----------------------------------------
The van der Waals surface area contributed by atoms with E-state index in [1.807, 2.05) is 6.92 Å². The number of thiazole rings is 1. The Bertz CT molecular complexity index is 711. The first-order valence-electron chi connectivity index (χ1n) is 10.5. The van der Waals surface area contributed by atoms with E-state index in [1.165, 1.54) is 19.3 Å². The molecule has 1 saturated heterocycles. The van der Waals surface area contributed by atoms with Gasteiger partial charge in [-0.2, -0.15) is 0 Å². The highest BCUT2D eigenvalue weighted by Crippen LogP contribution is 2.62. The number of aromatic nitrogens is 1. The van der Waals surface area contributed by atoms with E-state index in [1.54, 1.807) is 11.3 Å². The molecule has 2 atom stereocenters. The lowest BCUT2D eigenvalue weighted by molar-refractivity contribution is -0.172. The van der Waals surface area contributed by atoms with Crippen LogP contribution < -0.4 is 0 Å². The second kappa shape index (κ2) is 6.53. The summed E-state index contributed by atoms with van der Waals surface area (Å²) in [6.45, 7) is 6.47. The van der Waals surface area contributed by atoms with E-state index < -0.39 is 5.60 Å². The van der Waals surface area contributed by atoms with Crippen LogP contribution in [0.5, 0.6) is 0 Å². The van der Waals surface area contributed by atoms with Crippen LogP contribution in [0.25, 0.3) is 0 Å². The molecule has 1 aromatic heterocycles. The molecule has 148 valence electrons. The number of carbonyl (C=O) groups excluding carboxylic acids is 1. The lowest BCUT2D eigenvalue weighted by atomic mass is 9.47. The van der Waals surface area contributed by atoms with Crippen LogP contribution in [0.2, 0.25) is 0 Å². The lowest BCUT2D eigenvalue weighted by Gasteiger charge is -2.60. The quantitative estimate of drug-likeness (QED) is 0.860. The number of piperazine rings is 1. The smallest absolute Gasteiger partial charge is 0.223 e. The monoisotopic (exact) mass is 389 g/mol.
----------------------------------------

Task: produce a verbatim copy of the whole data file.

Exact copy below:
The van der Waals surface area contributed by atoms with E-state index in [1.807, 2.05) is 6.92 Å². The number of thiazole rings is 1. The Bertz CT molecular complexity index is 711. The first-order valence-electron chi connectivity index (χ1n) is 10.5. The van der Waals surface area contributed by atoms with E-state index in [1.165, 1.54) is 19.3 Å². The molecule has 1 saturated heterocycles. The van der Waals surface area contributed by atoms with Gasteiger partial charge in [-0.2, -0.15) is 0 Å². The highest BCUT2D eigenvalue weighted by Crippen LogP contribution is 2.62. The number of aromatic nitrogens is 1. The van der Waals surface area contributed by atoms with E-state index in [1.54, 1.807) is 11.3 Å². The molecule has 2 atom stereocenters. The lowest BCUT2D eigenvalue weighted by molar-refractivity contribution is -0.172. The van der Waals surface area contributed by atoms with Crippen LogP contribution < -0.4 is 0 Å². The second kappa shape index (κ2) is 6.53. The summed E-state index contributed by atoms with van der Waals surface area (Å²) in [6.45, 7) is 6.47. The van der Waals surface area contributed by atoms with E-state index < -0.39 is 5.60 Å². The van der Waals surface area contributed by atoms with Crippen LogP contribution in [0.5, 0.6) is 0 Å². The van der Waals surface area contributed by atoms with Crippen LogP contribution in [0.25, 0.3) is 0 Å². The molecule has 1 aromatic heterocycles. The molecule has 148 valence electrons. The number of carbonyl (C=O) groups excluding carboxylic acids is 1. The lowest BCUT2D eigenvalue weighted by atomic mass is 9.47. The van der Waals surface area contributed by atoms with Crippen LogP contribution in [0.2, 0.25) is 0 Å². The lowest BCUT2D eigenvalue weighted by Gasteiger charge is -2.60. The quantitative estimate of drug-likeness (QED) is 0.860. The number of piperazine rings is 1. The smallest absolute Gasteiger partial charge is 0.223 e. The monoisotopic (exact) mass is 389 g/mol.